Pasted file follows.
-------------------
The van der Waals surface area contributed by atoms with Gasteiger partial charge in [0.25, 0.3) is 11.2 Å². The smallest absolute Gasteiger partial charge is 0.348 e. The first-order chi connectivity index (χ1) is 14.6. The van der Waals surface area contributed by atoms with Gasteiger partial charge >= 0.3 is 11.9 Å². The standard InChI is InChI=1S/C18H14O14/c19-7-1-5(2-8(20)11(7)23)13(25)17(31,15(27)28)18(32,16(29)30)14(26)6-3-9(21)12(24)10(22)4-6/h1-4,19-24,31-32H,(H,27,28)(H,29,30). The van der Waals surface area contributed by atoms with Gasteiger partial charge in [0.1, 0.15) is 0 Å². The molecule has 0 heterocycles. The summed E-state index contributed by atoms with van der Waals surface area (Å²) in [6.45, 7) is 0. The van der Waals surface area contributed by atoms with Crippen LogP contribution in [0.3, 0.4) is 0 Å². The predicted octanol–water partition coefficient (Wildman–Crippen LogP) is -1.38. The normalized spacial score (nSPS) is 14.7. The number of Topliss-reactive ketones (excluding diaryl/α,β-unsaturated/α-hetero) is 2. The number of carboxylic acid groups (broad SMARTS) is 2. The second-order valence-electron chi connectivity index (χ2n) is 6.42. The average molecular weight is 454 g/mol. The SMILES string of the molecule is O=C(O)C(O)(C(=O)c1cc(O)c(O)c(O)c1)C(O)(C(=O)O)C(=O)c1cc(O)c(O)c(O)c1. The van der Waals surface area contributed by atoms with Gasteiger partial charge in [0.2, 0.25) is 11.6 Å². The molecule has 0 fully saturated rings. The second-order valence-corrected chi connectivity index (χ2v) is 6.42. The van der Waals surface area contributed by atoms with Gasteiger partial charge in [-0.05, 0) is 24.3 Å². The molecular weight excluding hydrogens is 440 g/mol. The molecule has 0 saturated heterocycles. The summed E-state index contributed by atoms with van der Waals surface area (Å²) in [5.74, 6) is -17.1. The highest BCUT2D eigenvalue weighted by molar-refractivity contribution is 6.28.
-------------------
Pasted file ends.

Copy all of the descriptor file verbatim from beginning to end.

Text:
The van der Waals surface area contributed by atoms with Gasteiger partial charge in [0.25, 0.3) is 11.2 Å². The smallest absolute Gasteiger partial charge is 0.348 e. The first-order chi connectivity index (χ1) is 14.6. The van der Waals surface area contributed by atoms with Gasteiger partial charge >= 0.3 is 11.9 Å². The standard InChI is InChI=1S/C18H14O14/c19-7-1-5(2-8(20)11(7)23)13(25)17(31,15(27)28)18(32,16(29)30)14(26)6-3-9(21)12(24)10(22)4-6/h1-4,19-24,31-32H,(H,27,28)(H,29,30). The van der Waals surface area contributed by atoms with Gasteiger partial charge in [0.1, 0.15) is 0 Å². The molecule has 0 heterocycles. The summed E-state index contributed by atoms with van der Waals surface area (Å²) in [6.45, 7) is 0. The van der Waals surface area contributed by atoms with Crippen LogP contribution in [0.3, 0.4) is 0 Å². The predicted octanol–water partition coefficient (Wildman–Crippen LogP) is -1.38. The normalized spacial score (nSPS) is 14.7. The number of Topliss-reactive ketones (excluding diaryl/α,β-unsaturated/α-hetero) is 2. The number of carboxylic acid groups (broad SMARTS) is 2. The second-order valence-electron chi connectivity index (χ2n) is 6.42. The average molecular weight is 454 g/mol. The SMILES string of the molecule is O=C(O)C(O)(C(=O)c1cc(O)c(O)c(O)c1)C(O)(C(=O)O)C(=O)c1cc(O)c(O)c(O)c1. The van der Waals surface area contributed by atoms with Gasteiger partial charge in [0.2, 0.25) is 11.6 Å². The molecule has 0 fully saturated rings. The second-order valence-corrected chi connectivity index (χ2v) is 6.42. The van der Waals surface area contributed by atoms with Gasteiger partial charge in [-0.05, 0) is 24.3 Å². The molecular weight excluding hydrogens is 440 g/mol. The molecule has 0 saturated heterocycles. The summed E-state index contributed by atoms with van der Waals surface area (Å²) in [5.74, 6) is -17.1. The highest BCUT2D eigenvalue weighted by molar-refractivity contribution is 6.28.